Enslavement was often projected as the fault of the slaves — it was their natural place in the universe. People are more readily perceived as inferior when they are already seen as oppressed.

Mankind Quarterly”, a pseudoscientific journal that’s still active in peddling race science, published a derisive article in 1966 saying that Aboriginal Australians and Native Americans had been wiped out by European Colonials not out of greed or cruelty but because of the natural outcome of biology. The “survival of the fittest” trope again.

For racists, racism isn’t about injustice & inequality. It’s simply the assertion of a racial hierarchy whereby the human species exists in discrete races, each with their unique traits. It can’t be racist if it’s a fact. Race science validates this worldview.


Origin stories are more powerful than scientific fact.

I thought racists were thugs and skinheads. Turns out, they are also erudite academicians operating covertly, smitten by their own perceived superiority and doing their utmost to keep racism in science alive. I thought it was driven by ignorance. Turns out, it’s deliberate, pernicious, biased and incendiary.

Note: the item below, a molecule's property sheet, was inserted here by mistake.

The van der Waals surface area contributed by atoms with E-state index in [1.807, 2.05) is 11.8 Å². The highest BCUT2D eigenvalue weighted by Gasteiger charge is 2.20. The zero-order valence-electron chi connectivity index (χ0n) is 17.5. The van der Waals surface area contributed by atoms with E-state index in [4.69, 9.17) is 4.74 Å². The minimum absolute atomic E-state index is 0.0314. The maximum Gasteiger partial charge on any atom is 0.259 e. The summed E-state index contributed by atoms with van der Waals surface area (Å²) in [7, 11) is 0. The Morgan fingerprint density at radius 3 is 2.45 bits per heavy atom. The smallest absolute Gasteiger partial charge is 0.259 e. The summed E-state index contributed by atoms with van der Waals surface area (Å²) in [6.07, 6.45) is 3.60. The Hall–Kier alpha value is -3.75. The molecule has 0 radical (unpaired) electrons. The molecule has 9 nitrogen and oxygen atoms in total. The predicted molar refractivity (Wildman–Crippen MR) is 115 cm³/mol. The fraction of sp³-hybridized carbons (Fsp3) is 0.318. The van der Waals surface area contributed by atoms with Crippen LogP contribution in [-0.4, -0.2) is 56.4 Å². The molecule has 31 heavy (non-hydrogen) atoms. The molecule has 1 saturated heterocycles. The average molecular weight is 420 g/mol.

We adore origin stories because it gives us a sense of belonging, purpose and pride. Our ancestors, our blood, our purity, our legacy. Evocative, captivating myths that transcend time to embed themselves in our conscience and politics. Our badge of honour. The origin story of American exceptionalism is one such example. The greatest country on earth built on the pillars of democracy and the sweat of the White man. Evidence shows us that half of native Americans were killed by invading Europeans, a significant percentage of them died from the diseases that the colonials brought with them.

In the UK, there was uproar when archaeologists found the skeletal remains of “Cheddar Man”, dated to some 20,000 years ago and anthropologist later confirmed he was Black. How could our British ancestors be black? Scandalous.

In India, inter-caste marriage was legalised in 1954 but a survey in 2016 showed that almost 40% of adults in Delhi think there should be laws preventing it. Inferior castes bring impurity to the bloodline. A 2014 report by Human Rights Watch found that teachers in some schools still force lower-caste students to clean toilets and sit apart from everyone else. Biological purity is a living practice in India, propped up by mythology, enforced by caste and practised by everyone.